“Just Chatting isn’t one game. It’s thousands of different niches grouped together,” says Kitboga.
Twitch’s predecessor and parent company Justin.tv launched in 2007 to facilitate livestreaming in all of its forms, but by 2011 it became clear that gaming was what was taking off. Twitch, named for “twitch” gameplay—the sort of reflex-based movements associated with first-person shooters—spun out and fostered its own culture of hardcore gamers looking to watch hardcore gameplay. Cameras trained on streamers’ faces might take up just a small portion of the screen, with the focus on the game and viewers’ typed-out input on it. Over time, though, streamers arrived who increased the ratio of camera-to-game or boldly devoted the whole screen to a livestreamed video of them sitting at their bedroom desks. Their person was the performance, not their gameplay.
In part because of Twitch’s guidelines against nongaming content, and in part because of the insular nature of gaming culture itself, Twitch streamers who didn’t promote themselves as hardcore gamers were widely considered unwelcome by Twitch’s gaming purists, a group protective of their digital habitat. In Twitch chat boxes or on Twitter or Discord, harassment against these so-called cultural parachuters revved up around 2012. Most of this judgment fell on women streamers, regardless of whether they were gaming.
Bonnie “Bo” Ruberg, an assistant professor at the University of California, Irvine, has researched why nongaming streams, and particularly women’s, were widely considered less legitimate Twitch content. Analyzing /r/Twitch threads referencing so-called “titty streamers” (viewers’ term for attractive female streamers who allegedly took views from male gamers), Ruberg noted how they were often compared to “cam girls,” who also performed their jobs on livestreaming platforms.
“A lot of backlash against women streamers and nongaming content is people trying to distance Twitch streaming from camming,” says Ruberg. Gaming diehards opposed to early forms of Twitch’s IRL and Just Chatting categories believed it was “for egirls, for titty streamers, and women trying to show off their body to get sex appeal. Gaming is the serious legitimate thing,” Ruberg adds.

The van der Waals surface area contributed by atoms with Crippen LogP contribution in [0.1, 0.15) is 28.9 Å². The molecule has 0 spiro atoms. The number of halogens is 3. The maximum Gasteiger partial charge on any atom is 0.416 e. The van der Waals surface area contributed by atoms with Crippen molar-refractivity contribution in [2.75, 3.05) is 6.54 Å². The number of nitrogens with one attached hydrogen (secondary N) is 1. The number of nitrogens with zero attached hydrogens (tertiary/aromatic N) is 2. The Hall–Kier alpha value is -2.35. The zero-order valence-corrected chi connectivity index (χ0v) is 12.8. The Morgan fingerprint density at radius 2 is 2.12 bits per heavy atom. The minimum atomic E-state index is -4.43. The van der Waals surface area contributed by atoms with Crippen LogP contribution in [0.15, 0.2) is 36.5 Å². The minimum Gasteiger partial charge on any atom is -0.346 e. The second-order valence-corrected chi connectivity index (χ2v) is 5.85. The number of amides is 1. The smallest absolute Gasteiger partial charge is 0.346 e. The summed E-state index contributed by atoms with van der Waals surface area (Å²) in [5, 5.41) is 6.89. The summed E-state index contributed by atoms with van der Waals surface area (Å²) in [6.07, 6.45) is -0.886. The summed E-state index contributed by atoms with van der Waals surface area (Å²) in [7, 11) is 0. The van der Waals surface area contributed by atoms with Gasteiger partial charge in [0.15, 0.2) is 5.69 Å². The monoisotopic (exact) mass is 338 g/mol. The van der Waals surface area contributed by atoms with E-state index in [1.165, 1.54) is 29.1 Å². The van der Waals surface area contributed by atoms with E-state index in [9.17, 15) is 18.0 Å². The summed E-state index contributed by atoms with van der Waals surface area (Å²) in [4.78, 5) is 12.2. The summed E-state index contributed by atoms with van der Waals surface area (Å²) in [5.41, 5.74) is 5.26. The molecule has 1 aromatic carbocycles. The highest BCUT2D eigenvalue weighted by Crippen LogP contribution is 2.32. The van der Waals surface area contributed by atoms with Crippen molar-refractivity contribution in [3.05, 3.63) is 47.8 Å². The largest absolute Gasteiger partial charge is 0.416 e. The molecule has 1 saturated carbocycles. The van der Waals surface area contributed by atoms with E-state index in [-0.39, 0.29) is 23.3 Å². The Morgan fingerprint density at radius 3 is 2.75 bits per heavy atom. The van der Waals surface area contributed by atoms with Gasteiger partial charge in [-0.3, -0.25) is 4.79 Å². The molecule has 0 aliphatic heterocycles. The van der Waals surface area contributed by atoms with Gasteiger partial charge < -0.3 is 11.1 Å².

One /r/Twitch comment cited in Ruberg’s 2019 paper on “titty streamers” said it all: “Twitch is a GAMING site and should be focused on GAMING. … The more success these girls have, the more similar girls it is going to attract that are all in it for the money.” Said another, “Does anyone else feel like twitches [sic] content is going downhill and is just full of ‘Cam Girls’ now? Just feels like good content creators are slowly dwindling on Twitch and being replaced with these ‘Cam Girls’ that just wanna show cleavage and stuff.”
In an effort to protect the sanctity of Twitch, even after IRL launched, vigilante Twitch viewers would trawl through its directory and report women whom they believed were violating Twitch’s terms of service. In a viral 2017 rant, top streamer Tyler “Trainwreckstv” Niknam angrily told viewers, “This used to be a goddamn community of gamers, nerds, kids that got bullied, kids that got fucked with, kids that resorted to the gaming world because the real world was too fucking hard, too shitty, too lonely, too sad and depressing.” Twitch IRL, he believed, was dominated by “the same sluts that rejected us, the same sluts that chose the goddamn fucking cool kids over us. The same sluts that are coming into our community, taking the money, taking the subs, the same way they did back in the day.”
Conversely, it was not uncommon for streamers to get a rise out of Twitch’s gaming purists for both the lols and the viewership. Kacey “Kaceytron” Caviness, who has streamed League of Legends and World of Warcraft since 2013 and now streams under Just Chatting, would sometimes stall for over an hour before launching a game, which incited riotous heckling and hate spam in her channel’s Twitch chat. In her trademark low-cut top, Caviness’ tongue-in-cheek brand was “fake gamer girl.” And like a great matador, she riled up the masses who, in exchange for a dollar, could send her a message, broadcasted on stream, telling her to drink bleach.
Source: Twitch’s Non-Gamers Are Finally Having Their Moment
By Cecilia D’Anastasio
Techylawyer and its authors do not claim to have written this article, we acknowledge the works of the original author